In the last of our Lightning Talks from Cannes Lions 2016, a panel of industry experts discussed the importance of new talent in re-energising advertising creativity, in front of an audience that included the winners of this year’s Future Lions competition.
Fittingly, the final Lightning Talk of this year’s festival took place with the winners of the 2016 Future Lions competition in the audience. On stage, Chris McCarthy, Head of Creative Strategy at The Zoo, Google, was joined by Ian Wharton, Group Creative Director of AKQA, and John O’Keeffe, Chief Creative Officer at WPP, for a wide-ranging conversation about the advertising industry’s hunger for new ideas and new talent.
As the sponsor of Future Lions, AKQA’s Ian Wharton says that, for him, the competition is the most exciting part of the festival. By celebrating the next generation, Future Lions both rewards competitors for their creativity, and reminds the whole industry of the need to keep one eye on the future. Now in its 11th year, Future Lions has awarded a total of 85 students from different disciplines and schools around the world. With over 1,900 entries from 69 countries, 2016 has been the most competitive year yet. The challenge set to these students has remained broadly the same since the competition’s inception, asking entrants to connect people to a brand in a way that wasn’t possible three years ago.
The best work doesn’t happen by accident, it happens because there’s a committed creative agency and a committed client.John O’Keeffe, Chief Creative Officer, WPP
A common thread connecting this year’s winners is a desire to provide not just entertainment, emotion, or information, but genuine utility. Many of the entries delivered on this through use of cutting edge tech, which led John O’Keeffe to reflect on the role of data and technology in the creative process: “I always err towards the creative side of things, I always think, unless you’ve got a core idea, you can get people to engage for a day or two, and then it’s gone.” Giving his own perspective on the dichotomy, Ian Wharton agreed that there is a danger in becoming too beholden to data during the conception of an idea, saying that good ideas catch people off guard, and require leaps of imagination that can’t always be tied to historical trends. Both panelists agreed that sometimes data can be useful in the creative process, especially when the analysis produces the kinds of insight that bolster rather than hinder the imagination.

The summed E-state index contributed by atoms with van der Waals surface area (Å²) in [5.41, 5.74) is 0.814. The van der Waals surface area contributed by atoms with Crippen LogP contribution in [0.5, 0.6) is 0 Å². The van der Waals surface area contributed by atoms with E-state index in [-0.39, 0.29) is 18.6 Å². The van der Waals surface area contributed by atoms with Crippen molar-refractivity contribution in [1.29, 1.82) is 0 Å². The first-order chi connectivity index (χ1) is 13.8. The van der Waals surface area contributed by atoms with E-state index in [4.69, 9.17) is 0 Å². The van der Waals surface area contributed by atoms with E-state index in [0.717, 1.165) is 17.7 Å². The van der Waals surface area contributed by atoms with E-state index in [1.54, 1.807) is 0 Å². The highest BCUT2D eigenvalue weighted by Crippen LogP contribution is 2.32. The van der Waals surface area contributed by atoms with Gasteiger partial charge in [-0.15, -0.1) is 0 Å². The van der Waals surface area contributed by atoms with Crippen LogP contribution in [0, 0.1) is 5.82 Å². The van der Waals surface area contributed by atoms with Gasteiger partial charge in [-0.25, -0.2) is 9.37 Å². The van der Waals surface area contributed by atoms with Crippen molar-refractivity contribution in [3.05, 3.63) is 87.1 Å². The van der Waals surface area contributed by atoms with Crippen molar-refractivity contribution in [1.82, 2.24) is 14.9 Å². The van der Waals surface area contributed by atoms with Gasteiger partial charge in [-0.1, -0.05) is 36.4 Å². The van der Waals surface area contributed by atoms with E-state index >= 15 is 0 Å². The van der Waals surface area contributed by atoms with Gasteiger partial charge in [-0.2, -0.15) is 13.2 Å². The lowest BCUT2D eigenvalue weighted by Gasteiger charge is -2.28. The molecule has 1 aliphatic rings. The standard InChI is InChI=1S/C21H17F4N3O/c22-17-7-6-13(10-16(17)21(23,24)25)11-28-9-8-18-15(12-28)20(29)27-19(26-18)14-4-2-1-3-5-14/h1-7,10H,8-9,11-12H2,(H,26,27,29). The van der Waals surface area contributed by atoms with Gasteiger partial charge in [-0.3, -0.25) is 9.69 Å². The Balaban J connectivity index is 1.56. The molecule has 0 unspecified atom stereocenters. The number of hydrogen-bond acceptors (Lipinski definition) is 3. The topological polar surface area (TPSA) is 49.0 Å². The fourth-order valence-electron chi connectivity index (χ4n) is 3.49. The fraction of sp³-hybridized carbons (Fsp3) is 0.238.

With the competition allowing entrants to choose any brand to represent, the Future Lions have not yet had the experience of handling client relationships. On the importance of having ‘warrior clients’, prepared to push for quality and stand up for good ideas, everyone on stage was in agreement. “The best work doesn’t happen by accident, it happens because there’s a committed creative agency and a committed client,” said John O’Keeffe, stressing the importance of bravery and acceptance of risk on both sides of the agency-client relationship.
For Ian Wharton, this naivety on the part of the competition entrants is one of their most exciting qualities, with participants having learned none of the received wisdom or best practice that can govern the creativity of industry veterans. Also critical to the students’ future success is their embrace of diverse skills, with one of the winners saying that their biggest hope for entering the industry is a chance to learn across a variety of departments and disciplines. After a period of increased specialisation in the industry, Ian sees this ambitious spirit as a very good thing, predicting that in the future, “people who are unwilling to explore their creative breadth will lose relevance quickly.”